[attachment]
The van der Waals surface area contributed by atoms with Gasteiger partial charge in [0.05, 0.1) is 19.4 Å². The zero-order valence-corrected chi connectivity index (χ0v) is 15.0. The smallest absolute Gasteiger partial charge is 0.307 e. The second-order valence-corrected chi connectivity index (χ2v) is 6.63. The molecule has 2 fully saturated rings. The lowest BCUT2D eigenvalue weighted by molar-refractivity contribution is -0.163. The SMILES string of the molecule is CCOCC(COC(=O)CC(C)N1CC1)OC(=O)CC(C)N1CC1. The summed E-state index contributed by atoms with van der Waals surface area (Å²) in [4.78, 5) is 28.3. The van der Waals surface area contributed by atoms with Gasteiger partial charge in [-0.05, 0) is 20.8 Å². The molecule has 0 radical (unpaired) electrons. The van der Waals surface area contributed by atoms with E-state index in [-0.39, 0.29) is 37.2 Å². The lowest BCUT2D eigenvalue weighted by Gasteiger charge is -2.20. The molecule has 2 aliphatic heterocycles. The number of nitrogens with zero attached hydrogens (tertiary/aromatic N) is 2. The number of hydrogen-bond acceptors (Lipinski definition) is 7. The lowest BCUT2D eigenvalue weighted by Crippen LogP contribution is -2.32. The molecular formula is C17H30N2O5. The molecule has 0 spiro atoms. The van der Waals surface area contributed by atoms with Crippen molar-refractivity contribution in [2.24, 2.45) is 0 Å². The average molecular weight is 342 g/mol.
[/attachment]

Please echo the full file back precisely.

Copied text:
The van der Waals surface area contributed by atoms with Gasteiger partial charge in [0.05, 0.1) is 19.4 Å². The zero-order valence-corrected chi connectivity index (χ0v) is 15.0. The smallest absolute Gasteiger partial charge is 0.307 e. The second-order valence-corrected chi connectivity index (χ2v) is 6.63. The molecule has 2 fully saturated rings. The lowest BCUT2D eigenvalue weighted by molar-refractivity contribution is -0.163. The SMILES string of the molecule is CCOCC(COC(=O)CC(C)N1CC1)OC(=O)CC(C)N1CC1. The summed E-state index contributed by atoms with van der Waals surface area (Å²) in [4.78, 5) is 28.3. The van der Waals surface area contributed by atoms with Gasteiger partial charge in [-0.05, 0) is 20.8 Å². The molecule has 0 radical (unpaired) electrons. The van der Waals surface area contributed by atoms with E-state index in [-0.39, 0.29) is 37.2 Å². The lowest BCUT2D eigenvalue weighted by Gasteiger charge is -2.20. The molecule has 2 aliphatic heterocycles. The number of nitrogens with zero attached hydrogens (tertiary/aromatic N) is 2. The number of hydrogen-bond acceptors (Lipinski definition) is 7. The lowest BCUT2D eigenvalue weighted by Crippen LogP contribution is -2.32. The molecular formula is C17H30N2O5. The molecule has 0 spiro atoms. The van der Waals surface area contributed by atoms with Crippen molar-refractivity contribution in [2.24, 2.45) is 0 Å². The average molecular weight is 342 g/mol.